Bruce Jacobs, Emeritus Professor of Chinese Studies at Monash University, was the leading figure in Taiwan Studies in Australia. He authored three books, and numerous articles and commentaries about Taiwanese politics and history over his long career.
Bruce first lived in Taiwan from the 1960s, during the authoritarian period, as a Columbia University graduate student researching local politics. He moved to Australia in 1976 and worked at La Trobe University in Melbourne before joining Monash University in 1991 where he would stay until his retirement.
When a field of scholarly inquiry is a place, the life of that place and that of the scholar who studies it are inevitably intertwined. Knowledge of a place, its politics, cultural life and its everyday, can be expressed in academic outputs framed by method and objectivity. But it is also something intangible, a familiarity and fluency of action through communities, families, and an urban landscape that extends over a lifetime.
Bruce was fluent in Taiwan and its political life. He knew its political personalities and their commitments and idiosyncrasies because he and they all lived through Taiwan’s unique historical experience together. Upon Bruce’s death, President Tsai Ing-wen said that he was part of Taiwan’s history. Equally, Taiwan’s history was part of Bruce.
In the 1970s, he was drawn into the dangwai movement of democracy activists fighting against the authoritarian rule of the KMT under Chiang Kai-shek and his son Chiang Ching-kuo. He was in Taiwan on February 28 1980 in the aftermath of the anti-government protest known as the Kaohsiung Incident, when the daughters and mother of the leading dangwai activist Lin Yi-hsiung were murdered. Bruce was named as a suspect by the regime, arrested and spent two months under house arrest, before being deported back to Australia and blacklisted from Taiwan for 12 years.
Taiwan had changed when he returned in 1992. The dangwai movement was now the Democratic Progressive Party and constitutional reform was laying the ground for democratic elections. The party politicians, activists and, he would say, careerists, he knew in the 60s and 70s were building the new democratic Taiwan, and carrying with them the friendships, enmities and successes and disappointments of lived democratic politics.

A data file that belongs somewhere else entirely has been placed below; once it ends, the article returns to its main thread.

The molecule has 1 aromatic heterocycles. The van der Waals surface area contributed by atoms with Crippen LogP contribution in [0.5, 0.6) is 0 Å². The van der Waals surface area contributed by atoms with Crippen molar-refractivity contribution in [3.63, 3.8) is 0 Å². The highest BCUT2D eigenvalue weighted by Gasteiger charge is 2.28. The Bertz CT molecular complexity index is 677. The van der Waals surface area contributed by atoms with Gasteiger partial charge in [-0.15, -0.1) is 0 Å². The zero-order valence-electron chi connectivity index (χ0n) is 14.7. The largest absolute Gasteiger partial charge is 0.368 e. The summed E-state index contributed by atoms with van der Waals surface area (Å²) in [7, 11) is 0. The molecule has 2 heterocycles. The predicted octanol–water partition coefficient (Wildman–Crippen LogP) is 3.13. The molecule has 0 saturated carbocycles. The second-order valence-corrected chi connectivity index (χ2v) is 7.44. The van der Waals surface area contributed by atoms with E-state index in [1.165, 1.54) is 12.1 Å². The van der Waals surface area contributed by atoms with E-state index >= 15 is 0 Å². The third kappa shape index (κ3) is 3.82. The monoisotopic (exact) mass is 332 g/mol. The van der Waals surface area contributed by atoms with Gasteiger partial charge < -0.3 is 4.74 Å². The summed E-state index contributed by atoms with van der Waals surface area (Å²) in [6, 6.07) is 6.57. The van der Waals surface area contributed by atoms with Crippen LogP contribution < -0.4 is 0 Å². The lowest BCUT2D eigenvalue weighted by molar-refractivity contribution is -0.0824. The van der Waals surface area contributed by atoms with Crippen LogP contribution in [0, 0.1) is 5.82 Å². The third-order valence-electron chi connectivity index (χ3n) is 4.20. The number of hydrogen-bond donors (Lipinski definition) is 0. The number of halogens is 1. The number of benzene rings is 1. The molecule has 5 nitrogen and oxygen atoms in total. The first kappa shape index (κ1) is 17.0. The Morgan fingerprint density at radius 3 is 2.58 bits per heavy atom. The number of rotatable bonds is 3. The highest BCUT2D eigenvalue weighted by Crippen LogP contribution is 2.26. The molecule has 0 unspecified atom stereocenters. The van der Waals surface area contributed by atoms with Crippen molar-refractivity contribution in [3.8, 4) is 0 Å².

To be as fluent as Bruce in a place like Taiwan was not easy. He pioneered Taiwan as an area of study in the 1990s and 2000s against the academic and commercial promise of a rising China that has come to wholly dominate Australian universities. Bruce’s academic persona was famously combative and sharp but he faced down public institutions in Australia that were, and are, mostly indifferent, uninformed, and occasionally even hostile, to Taiwan.
But Australian universities will not see academics like Bruce Jacobs again. Knowing a place in the 2000s is so different from the 60s and 70s. Geography itself has changed, as the politics and everyday life of a country play out as much on social media as on the streets, requiring different forms of academic labour to understand and interpret. Australian universities have changed, too, with an institutional language of outputs and impact metrics that has no way of capturing the intangibility of a lifetime of knowledge of a place.
It is no small irony then that Bruce’s impact is very great. He leaves a legacy of his own Taiwan scholarship and that of his students who continue to study a changing Taiwan in new ways. He leaves, too, a legacy of connections between Taiwan and Australia, through the politicians, academics and public officials in both places who he sought to bring together and educate.
Most powerfully, in a life of knowing Taiwan’s distinctive island history, just like Taiwanese people themselves, Bruce challenged politics of erasure, both during its authoritarian period and since. For all of us, Bruce’s life and work stands as an enduring reminder of the importance of that task.
Image credit: CNA